While Nozawa cult followers mourned the loss of the infamous “sushi nazi” when Kazunori Nozawa's Studio City bar shuttered in early 2012, his name lives on at Nozawa Bar. The newest iteration of, and inside, Sugarfish resurrects the LA institution with a new zip code (90210) and swanky dinner format to match (reservation only, set $150 menu). While the chef is new—chef Osamu Fujita is behind the bar as executive chef with years of training with the 68-year old Nozawa—the elements are the same (omakase style, impeccably fresh fish served on warm, loosely packed rice). Nozawa’s strict ways schooled Angelenos on proper sushi etiquette including the revelatory importance of rice that is—gasp—served warm. And 25 years later, LA diners are not only savvy to sushi faux pas, but also dream of their own sushi reveries. To that effect, Nozawa 2.0 has upped its game with only two seatings per night (6:30pm, 8pm), limited seating at a ten-seat bar and a whirlwind meal.
And what new tricks Nozawa has. Giant sticks of King crab and slabs of toro (in this case, chu) are preceded with nigiri of salmon roe that literally floweth over and super-sized portions of uni that boast five—count 'em, five—pieces into a luscious and decadent bite. The decadence continues with blue crab and King crab hand rolls, enormous rectangles of tamago (egg) stuffed with shiso and ume and rich ankimo (monkfish liver) dressed with miso and sesame seeds. It begs the question—Can you have too much of a good thing?
As one dish is followed by another immediately after, diners are rushed through the fast-paced meal packed with 19 to 20 dishes. Some unbalanced plates such as oysters with ponzu vinaigrette and crab and seaweed salad we could do without, while scallop with yuzu kosho, though delicious, is haphazardly placed in front of the diner. Then, there's the rice. Too-big chunks of fish teeter on an already crumbling wad of warm rice that sometimes falls apart on the plate or misses our gaping mouths. Some of these sloppy missteps are really unfortunate because the chef is working with such great product, making a pretty good value given the quality and quantity of food. And while the dinner is not refined and certainly not an evening at Jiro, it satisfies.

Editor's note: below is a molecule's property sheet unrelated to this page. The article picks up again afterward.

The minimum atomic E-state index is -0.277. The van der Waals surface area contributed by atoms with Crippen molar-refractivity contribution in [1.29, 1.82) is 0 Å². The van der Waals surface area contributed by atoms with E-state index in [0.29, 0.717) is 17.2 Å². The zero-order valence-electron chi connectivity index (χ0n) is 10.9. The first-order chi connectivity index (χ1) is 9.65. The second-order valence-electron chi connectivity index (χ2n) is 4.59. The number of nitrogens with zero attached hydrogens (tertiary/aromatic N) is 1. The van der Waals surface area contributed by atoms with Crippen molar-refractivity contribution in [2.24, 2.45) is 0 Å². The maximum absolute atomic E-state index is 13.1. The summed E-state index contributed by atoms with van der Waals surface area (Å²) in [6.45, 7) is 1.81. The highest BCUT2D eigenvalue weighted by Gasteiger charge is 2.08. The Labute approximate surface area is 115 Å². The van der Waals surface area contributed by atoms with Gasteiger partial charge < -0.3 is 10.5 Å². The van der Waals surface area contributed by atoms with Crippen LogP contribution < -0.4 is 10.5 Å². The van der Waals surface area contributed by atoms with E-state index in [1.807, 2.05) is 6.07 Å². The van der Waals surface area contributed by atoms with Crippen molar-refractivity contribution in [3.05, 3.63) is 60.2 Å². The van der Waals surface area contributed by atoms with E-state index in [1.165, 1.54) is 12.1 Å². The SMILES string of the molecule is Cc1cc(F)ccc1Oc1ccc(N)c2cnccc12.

What to eat: The set $150, omakase dinner includes 19 to 20 courses that change daily, depending on what's at market. Expect staples such as uni and amabei (spot prawn) from Santa Barbara, ikura (salmon roe) and sweet tamago stuffed with ume and shiso to end.
Where to sit: Past the bustling, lounge-y space of Sugarfish Beverly Hills, the hostess leads each 6pm and 8:30pm group of diners to the back room where, beyond a blue and white curtain, the minimalist, light wood bar sits ten around an L-shaped bar.
What to drink: There's a small menu of wine by the glass and bottle ($100-$240), sake ($30-$320) by the bottle and Kirin or Sapporo beer (both $8). Try white wine (when we visited, Sancerre) by the glass ($25) or top-shelf Kyokusen junmai daiginjo ($320) that's delicate, fruity and not too dry or sweet, pairing well with each dish from start to finish. The single server also offers a roasted green tea with dessert to end.
Conversation piece: After the hostess preps the group on the "house rules" (no cell phones, no photos of the space or the chef), nervous first-time diners sit down to a silent and hushed room. But as chef Fujita effortlessly cuts the fish, shapes the rice, plates each dish, he candidly and fluidly talks about what's being served—giant clam, spotted prawn, from Santa Barbara, from Hokkaido, no soy sauce, soy sauce is okay. He's less concerned with formal sushi decorum, asking "Everything okay?" or "Good?" as a diner dips the crab-filled hand roll into soy sauce and another slathers on the wasabi.